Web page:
While India is set to begin antibody tests on people to identify more cases of COVID-19, a lot of doubts have risen on what is different about the antibody test when compared to the regular diagnostic testing that has been done so far.
Tests for viruses can be of two types: genetic and serological.
A genetic viral test, the one currently used to diagnose patients for COVID-19, can detect infections that are active, but not past ones.
This is done through observation of nasal or throat swabs.
On the other hand, an antibody test, which falls under the category of a serological viral test, can detect a previous viral infection and find out if the person had been asymptomatic.
Serological tests will allow doctors to determine if a person was previously infected with the virus — in this case, the coronavirus — based on the presence of antibodies in the blood.
Antibodies are produced by the immune system in one’s body when threatened by bacteria or viruses in order to kill the germs. These antibodies are present for quite a period of time after recovery from the infection.
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To neutralize a pathogen (bacteria or viruses), the antibody latches itself on to a unique form of protein on the pathogen’s surface, known as an antigen. These antigen molecules are used in serological tests to identify the presence of antibodies relevant to a specific infection.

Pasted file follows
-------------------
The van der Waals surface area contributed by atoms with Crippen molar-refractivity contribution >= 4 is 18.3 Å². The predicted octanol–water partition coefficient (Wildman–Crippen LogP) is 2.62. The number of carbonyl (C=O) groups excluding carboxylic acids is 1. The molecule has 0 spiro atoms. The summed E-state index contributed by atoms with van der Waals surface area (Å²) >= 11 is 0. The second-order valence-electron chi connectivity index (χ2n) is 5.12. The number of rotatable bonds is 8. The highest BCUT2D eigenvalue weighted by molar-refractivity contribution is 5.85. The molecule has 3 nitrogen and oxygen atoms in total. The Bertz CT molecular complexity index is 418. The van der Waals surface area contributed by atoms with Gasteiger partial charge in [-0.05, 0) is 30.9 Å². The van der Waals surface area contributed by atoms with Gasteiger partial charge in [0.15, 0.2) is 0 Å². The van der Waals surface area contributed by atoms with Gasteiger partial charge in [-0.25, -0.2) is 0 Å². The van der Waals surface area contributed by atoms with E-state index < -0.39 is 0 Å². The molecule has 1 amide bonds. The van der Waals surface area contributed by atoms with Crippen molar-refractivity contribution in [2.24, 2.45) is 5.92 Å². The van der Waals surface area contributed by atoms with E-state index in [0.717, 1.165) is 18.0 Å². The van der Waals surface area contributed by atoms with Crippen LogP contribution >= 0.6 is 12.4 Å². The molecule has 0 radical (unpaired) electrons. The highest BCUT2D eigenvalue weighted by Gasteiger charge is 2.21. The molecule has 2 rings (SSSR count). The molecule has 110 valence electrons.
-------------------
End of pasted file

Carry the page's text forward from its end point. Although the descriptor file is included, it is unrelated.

In a serological test, if the relevant antibodies are present in a blood sample, these antibodies will latch on to the antigens placed next to them. These antibodies and antigens help identify the pathogen that had infected the human body.
Such tests are fairly cheap and can give results within a few minutes.
In order to trace more cases of coronavirus infections, experts claim it is necessary to identify through the serological test those who were previously infected by the virus and had recovered.